Over at The Monkey Cage, John Sides has a quick post following up on my Q & A with him about the predictive value — or lack thereof — of early polling.

Sides passes on the following graph from the researchers Chris Wlezien and Robert Erikson, which tracks the predictive ability of presidential polls from 300 days before a general election right up to the vote. In the figure, which covers the period 1956-2008, a higher r-squared number means a poll had greater predictive value:

Unsurprisingly, polls generally become better predictors as the election comes nearer. But beyond that, Sides notes:

The graph shows that polls 300 days [before the vote] have little predictive value at all. The r-squared values increase sharply during the next 3 months or so—when the eventual nominees are becoming better known during the primaries—and then increase more sharply again in the 3 months before the election, when the general election campaign is underway.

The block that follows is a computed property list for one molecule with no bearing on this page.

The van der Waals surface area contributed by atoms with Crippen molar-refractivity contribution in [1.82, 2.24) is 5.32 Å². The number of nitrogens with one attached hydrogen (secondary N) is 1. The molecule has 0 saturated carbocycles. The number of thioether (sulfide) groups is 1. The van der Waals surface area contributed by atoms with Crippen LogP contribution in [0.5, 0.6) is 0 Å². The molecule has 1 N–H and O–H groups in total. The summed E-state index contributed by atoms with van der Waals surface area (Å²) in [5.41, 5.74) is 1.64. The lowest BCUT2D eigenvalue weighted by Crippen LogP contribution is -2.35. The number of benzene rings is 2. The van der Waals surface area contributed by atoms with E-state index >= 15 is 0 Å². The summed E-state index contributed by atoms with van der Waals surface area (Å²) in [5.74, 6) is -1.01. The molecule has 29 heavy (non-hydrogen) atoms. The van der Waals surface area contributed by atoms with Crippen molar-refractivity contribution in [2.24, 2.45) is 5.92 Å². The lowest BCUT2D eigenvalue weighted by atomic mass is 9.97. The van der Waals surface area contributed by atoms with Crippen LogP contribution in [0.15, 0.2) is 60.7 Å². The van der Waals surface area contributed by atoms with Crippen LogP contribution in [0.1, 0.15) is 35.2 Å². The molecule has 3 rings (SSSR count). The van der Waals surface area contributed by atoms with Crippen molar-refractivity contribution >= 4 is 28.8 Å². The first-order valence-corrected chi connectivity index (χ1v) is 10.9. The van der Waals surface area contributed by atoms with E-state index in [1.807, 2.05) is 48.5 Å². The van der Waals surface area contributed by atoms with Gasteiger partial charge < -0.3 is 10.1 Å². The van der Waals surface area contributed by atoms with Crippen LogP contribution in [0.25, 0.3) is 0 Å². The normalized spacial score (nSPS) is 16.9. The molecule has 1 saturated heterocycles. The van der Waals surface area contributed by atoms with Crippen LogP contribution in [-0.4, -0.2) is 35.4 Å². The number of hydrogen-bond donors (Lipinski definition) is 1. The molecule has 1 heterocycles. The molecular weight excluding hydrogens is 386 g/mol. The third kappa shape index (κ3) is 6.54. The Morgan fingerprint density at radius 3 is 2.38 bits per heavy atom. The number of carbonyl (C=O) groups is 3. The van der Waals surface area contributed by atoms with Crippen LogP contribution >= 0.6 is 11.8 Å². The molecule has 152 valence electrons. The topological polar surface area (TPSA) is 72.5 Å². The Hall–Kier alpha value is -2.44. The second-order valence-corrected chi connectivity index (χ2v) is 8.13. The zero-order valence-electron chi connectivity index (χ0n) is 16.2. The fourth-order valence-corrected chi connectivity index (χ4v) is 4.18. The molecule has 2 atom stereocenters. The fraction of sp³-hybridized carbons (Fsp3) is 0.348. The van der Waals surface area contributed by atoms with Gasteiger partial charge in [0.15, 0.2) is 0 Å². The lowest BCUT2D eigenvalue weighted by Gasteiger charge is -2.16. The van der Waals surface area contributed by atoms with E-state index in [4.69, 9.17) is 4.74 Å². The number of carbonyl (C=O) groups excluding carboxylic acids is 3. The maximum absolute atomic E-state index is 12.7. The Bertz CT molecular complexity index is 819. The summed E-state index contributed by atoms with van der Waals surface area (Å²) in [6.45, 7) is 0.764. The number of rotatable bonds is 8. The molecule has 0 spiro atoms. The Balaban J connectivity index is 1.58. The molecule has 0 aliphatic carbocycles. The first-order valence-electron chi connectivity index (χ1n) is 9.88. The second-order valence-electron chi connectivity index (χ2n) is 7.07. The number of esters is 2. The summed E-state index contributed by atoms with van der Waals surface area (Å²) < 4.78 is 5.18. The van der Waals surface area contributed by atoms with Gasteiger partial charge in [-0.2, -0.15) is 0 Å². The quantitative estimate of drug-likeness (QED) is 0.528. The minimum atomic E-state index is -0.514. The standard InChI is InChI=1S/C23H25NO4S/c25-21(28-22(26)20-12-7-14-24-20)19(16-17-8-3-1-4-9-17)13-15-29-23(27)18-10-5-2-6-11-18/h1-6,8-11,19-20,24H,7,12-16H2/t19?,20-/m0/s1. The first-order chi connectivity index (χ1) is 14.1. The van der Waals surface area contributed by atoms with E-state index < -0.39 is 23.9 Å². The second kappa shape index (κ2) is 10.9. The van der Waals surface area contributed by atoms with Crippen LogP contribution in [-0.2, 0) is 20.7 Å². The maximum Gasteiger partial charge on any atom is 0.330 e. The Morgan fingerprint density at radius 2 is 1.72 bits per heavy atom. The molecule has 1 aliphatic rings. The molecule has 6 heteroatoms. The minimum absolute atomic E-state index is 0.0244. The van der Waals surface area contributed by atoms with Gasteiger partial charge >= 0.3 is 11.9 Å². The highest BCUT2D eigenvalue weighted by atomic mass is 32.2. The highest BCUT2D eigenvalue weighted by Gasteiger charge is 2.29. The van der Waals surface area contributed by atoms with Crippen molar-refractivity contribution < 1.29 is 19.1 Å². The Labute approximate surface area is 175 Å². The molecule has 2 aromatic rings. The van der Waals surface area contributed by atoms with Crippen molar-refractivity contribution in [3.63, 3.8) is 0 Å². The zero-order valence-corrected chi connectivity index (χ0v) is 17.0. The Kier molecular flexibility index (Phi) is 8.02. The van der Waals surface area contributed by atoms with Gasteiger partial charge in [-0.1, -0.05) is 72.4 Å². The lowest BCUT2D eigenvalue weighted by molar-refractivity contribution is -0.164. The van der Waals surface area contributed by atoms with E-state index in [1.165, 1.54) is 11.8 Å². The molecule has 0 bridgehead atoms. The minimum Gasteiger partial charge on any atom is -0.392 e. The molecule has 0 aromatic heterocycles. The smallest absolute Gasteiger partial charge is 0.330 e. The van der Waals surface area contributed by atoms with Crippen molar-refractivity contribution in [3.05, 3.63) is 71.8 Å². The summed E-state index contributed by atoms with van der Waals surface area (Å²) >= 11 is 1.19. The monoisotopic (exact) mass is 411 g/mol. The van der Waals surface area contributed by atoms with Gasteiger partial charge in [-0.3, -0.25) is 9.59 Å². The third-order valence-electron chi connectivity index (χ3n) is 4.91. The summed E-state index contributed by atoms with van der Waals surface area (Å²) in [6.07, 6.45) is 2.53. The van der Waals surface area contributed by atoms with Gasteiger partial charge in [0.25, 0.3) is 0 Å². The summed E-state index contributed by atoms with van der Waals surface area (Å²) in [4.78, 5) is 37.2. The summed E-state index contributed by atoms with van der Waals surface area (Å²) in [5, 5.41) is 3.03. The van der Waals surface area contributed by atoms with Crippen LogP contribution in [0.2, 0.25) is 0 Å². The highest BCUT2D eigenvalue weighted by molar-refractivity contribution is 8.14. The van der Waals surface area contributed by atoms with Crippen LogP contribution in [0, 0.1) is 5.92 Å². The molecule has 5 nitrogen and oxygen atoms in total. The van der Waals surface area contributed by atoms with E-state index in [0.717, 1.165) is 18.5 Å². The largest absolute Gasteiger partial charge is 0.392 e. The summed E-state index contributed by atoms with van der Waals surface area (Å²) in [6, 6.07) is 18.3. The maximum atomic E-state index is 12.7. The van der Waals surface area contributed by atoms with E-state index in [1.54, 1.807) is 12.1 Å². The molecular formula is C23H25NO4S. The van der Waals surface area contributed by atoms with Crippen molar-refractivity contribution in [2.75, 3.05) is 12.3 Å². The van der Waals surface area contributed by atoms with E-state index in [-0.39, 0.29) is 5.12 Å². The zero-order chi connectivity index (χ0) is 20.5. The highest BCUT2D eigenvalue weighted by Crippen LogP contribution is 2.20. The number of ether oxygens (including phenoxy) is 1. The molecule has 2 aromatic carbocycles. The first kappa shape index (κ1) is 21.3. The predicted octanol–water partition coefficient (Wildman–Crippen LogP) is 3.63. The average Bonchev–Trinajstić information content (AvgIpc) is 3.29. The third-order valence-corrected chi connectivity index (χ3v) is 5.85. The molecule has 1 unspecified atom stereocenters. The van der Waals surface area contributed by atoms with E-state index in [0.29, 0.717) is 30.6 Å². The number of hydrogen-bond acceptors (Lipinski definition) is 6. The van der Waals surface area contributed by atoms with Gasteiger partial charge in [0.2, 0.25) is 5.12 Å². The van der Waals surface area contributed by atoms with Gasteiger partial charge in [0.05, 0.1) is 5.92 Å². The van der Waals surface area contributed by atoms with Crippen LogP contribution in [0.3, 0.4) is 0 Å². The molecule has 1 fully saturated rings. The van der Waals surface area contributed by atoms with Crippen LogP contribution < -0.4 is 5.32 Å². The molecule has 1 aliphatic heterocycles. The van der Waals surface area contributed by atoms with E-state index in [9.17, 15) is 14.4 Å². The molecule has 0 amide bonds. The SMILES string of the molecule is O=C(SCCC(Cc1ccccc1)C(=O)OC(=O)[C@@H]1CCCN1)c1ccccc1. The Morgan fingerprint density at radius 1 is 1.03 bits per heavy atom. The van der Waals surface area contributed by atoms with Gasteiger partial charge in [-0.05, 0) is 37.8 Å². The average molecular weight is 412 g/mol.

For those keeping score at home, there are now 530 days until Election Day 2012.

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Greg Marx is a CJR staff writer. Follow him on Twitter @gregamarx.